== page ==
JANE HUTCHEON    Let's go to Sri Lanka now , and I wonder, do you support the return of Sri Lankan asylum seekers to their country of origin?

JULIE BISHOP    Yes, I do. Based on what I saw and have learned from a visit to Sri Lanka in January of this year, I'm convinced that the Sinhalese in particular have no reason to fear persecution in Sri Lanka.

JANE HUTCHEON    What about the Tamils?

JULIE BISHOP    Indeed the Tamils likewise are receiving much better treatment under the Sri Lankan government and if they were to fear persecution in any form, then paying a people smuggler and getting on a rickety boat and travelling thousands of kilometres across the sea is not the right thing to do.

If they do want to claim asylum, if they do claim a fear of persecution, which I would dispute, then they can go 30km into India, where they would be welcome and provided with health and medical support.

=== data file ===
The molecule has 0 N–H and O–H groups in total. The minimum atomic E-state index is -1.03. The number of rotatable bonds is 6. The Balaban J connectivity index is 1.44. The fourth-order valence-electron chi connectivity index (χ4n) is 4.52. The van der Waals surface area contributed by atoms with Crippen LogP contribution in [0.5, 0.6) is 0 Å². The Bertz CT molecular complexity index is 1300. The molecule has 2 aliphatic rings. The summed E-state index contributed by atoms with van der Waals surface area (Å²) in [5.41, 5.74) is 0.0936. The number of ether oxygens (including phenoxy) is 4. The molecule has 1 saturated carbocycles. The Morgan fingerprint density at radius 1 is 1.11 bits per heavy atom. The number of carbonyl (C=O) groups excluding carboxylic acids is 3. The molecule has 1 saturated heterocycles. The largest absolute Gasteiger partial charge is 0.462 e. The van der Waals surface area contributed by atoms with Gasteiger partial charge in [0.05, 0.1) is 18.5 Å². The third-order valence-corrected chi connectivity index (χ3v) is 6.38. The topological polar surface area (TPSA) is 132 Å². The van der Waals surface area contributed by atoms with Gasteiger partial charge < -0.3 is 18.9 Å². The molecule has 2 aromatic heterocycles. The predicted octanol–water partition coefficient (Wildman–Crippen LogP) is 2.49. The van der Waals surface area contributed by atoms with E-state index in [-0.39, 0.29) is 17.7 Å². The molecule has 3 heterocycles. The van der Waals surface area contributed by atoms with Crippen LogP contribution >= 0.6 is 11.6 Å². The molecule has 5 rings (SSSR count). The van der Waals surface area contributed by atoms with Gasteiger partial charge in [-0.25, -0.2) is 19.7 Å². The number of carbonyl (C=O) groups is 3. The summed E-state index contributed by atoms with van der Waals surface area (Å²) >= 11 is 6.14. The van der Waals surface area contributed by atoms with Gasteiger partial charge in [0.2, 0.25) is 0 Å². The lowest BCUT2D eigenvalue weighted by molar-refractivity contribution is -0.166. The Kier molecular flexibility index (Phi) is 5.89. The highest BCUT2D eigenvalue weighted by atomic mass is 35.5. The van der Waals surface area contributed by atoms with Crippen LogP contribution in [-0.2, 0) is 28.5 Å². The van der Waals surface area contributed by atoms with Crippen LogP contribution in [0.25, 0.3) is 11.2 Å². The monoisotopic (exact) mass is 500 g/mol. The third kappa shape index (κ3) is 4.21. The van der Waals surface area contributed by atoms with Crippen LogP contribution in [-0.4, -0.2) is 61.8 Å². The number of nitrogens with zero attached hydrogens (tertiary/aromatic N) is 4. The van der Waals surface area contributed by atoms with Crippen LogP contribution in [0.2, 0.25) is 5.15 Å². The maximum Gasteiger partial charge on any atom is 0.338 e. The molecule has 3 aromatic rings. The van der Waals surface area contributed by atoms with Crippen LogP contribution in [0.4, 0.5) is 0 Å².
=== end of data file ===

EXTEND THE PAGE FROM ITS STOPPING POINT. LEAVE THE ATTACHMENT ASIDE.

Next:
JANE HUTCHEON    You dispute the many reports by human rights organisations that say people who go back, Tamils, are tortured by security agents?

JULIE BISHOP    There's absolutely no evidence to support those claims. Even the Human Rights Watch report claims that they have evidence but when they're called upon to produce it, they can't. And indeed, I was in Sri Lanka with the Tamils, not with the government, I spent three days with Scott Morrison and Michael Keenan in the former Tamil territory in the north around Jaffna and Kilinochchi. We went where the Tamils wanted us to go, we met with the people they wanted us to meet and when I asked specifically for evidence of torture, names, details...

JANE HUTCHEON    It was a government sponsored trip though wasn't it?